Jamison Hild, Case Manager for Supportive Services for Veterans and Families, left, talks to Cristofer Mishler, from Thresholds, during the resource fair at the Lovell Federal Health Care Center annual Homeless Veterans Summit 2014.
Navy Veteran Joseph Yadron, dressed smartly in suit and tie, approached the podium, looked out at the supportive crowd of more than 150 in Lovell Federal Health Care Center’s Bourke Hall, and told his compelling story of homelessness and recovery.
“I became homeless due to a long, long fight with unmedicated mental illness,” he said. “I felt alone, worthless and on the brink of suicide.”
If not for the extensive help from Lovell FHCC, community partners and local homeless advocates, said Yadron, “I would have been dead in September of 2007. Through the programs in VA, I am now a self-sustaining, clear-thinking individual living on my own. And, for this, I thank you all.”
“Don’t forget why we are here …,” said Yadron. “We are here for the homeless Veterans like me, who need someone who believes they can be more and they can make it.”
Lovell FHCC’s annual Homeless Veterans Summit, Feb. 26, set the stage for attendees to collaborate toward VA Secretary Eric Shinseki’s goal to end Veterans homelessness by the end of fiscal year 2015.
“Lovell FHCC is committed to ending Veteran homelessness,” said Navy Capt. José Acosta, Lovell’s deputy director and commanding officer, in his opening remarks. “It’s part of our core business here, helping Veterans … We’ve adopted the VA’s ‘no wrong door’ policy.”
“No wrong door” means that all Veterans seeking to prevent or exit homelessness must have easy access to programs and services, Acosta said.
In the afternoon, Lovell FHCC representatives engaged in a panel discussion with community members involved in helping homeless Veterans and Veterans at risk of becoming homeless. And in the summit’s final hour, a resource fair provided a connection opportunity to Veterans, social workers, advocates, health care professionals, and others who serve Veterans and their families in Southeast Wisconsin and Northeast Illinois.
Panel members included: Acosta, Lake County Sheriff Mark Curran, Jr.; Dr. V. Chowdary Jampala, head of mental health programs at Lovell FHCC; Licensed social worker Bill Flood, head of homeless programs at Lovell FHCC; Katie Tuten, chair for the Illinois Joining Forces homelessness and housing working group and a project manager with Catholic Charities of the Archdiocese of Chicago; and Illinois Department of Veterans Affairs Director Erica Borggren.
Illinois Department of Veterans Affairs Director Erica Borggren gives introductory remarks and explains the mission of Illinois Joining Forces at the Lovell FHCC annual Homeless Veterans Summit 2014
Borggren spoke about Illinois Joining Forces, a statewide public-private network of organizations that serve Veterans and military members and their families. She encouraged all who seek to help Veterans to sign up for IJF, to aid in centralizing the efforts of the many governmental and non-profit groups. “So we can be smarter about all the work we are doing,” she explained, “to better help Veterans navigating the system.”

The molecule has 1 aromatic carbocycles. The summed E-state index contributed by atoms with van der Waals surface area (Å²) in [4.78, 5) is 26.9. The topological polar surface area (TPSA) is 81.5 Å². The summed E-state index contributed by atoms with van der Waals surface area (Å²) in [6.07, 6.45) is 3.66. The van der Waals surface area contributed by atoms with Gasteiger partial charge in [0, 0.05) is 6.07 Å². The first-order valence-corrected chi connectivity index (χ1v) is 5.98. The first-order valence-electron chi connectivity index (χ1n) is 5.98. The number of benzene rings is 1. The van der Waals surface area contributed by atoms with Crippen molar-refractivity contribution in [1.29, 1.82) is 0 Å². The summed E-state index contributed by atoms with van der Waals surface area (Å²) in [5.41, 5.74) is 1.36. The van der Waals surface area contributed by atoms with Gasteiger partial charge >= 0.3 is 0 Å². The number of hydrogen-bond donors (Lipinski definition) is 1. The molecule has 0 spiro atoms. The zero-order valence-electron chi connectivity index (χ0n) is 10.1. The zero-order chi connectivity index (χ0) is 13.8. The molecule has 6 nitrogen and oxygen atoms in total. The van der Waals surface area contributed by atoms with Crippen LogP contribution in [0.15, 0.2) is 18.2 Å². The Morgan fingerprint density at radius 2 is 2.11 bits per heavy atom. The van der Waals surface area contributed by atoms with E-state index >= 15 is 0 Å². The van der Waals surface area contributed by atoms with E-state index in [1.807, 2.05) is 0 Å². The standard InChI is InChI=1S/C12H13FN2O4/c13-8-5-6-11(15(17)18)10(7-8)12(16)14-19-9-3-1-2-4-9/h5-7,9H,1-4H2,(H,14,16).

IJF, led by IDVA and the Illinois National Guard, currently has 180 members in the state.
“It’s overwhelming how much is out there, even to us, the ones who are providing the services. This navigation of the sea of goodwill is probably one of the biggest issues,” Borggren said in her speech, noting that Veterans may get overwhelmed and not know where to turn for help.
Borggren summarized the role of the state VA and other state agencies, to include the Illinois Department of Employment Security and how both agencies partner to help Veterans with employment, housing and applying for benefits.
Flood outlined Lovell FHCC’s homeless Veterans program and the recently opened Walk-in Center for Homeless Veterans in the main hospital facility in North Chicago. He said Lovell FHCC works closely with the Lake County Veteran’s Assistance Commission to place Veterans in emergency and temporary housing. He estimated Lovell will serve about 500 homeless Veterans during a 3-year period that began in 2013.
The formal part of the summit ended on a high note, with the audience giving a standing ovation following a story told by formerly homeless Army Veteran Glen Simmons.
A former truck driver, Simmons’ fortunes changed in a day when he suffered congestive heart failure 12 years ago. Subsequent medical issues kept him from working; he couldn’t afford his home of 14 years, and a cycle of temporary housing and homelessness followed.
“My emotional distress was astounding,” Simmons said. “But I didn’t let anyone know.”
Three things saved him. First, Simmons found emergency housing through the Interfaith Network Nightly Shelters program in Kenosha, Wis. Secondly, he was treated by “a wonderful team of doctors [and] nurses at Lovell FHCC … Instead of just a number on the job, I was treated as an individual.” The third saving grace came when a fellow Veteran suggested he look into all the benefits offered by VA. Since then, he has secured permanent housing through Lovell’s homeless program; participated in the center’s Vocational Rehabilitation Program, and started a part-time job with the shelters program in Kenosha.
Simmons concluded his remarks with what he most wanted to tell Veterans: “There are people and programs awaiting them.”
Jayna Legg has been a public affairs specialist at the Capt. James A. Lovell Federal Health Care Center for three years. She is an Army Gulf War Veteran. She was commissioned a 2nd Lt. from Army ROTC at the University of Illinois, and then served on active duty and in the Illinois Army National Guard and Army Reserve, retiring as a Lt. Col. after 25 years of service. In the Army, she was a signal corps officer, command and general staff college instructor, and public affairs officer. She also is a former newspaper reporter and editor.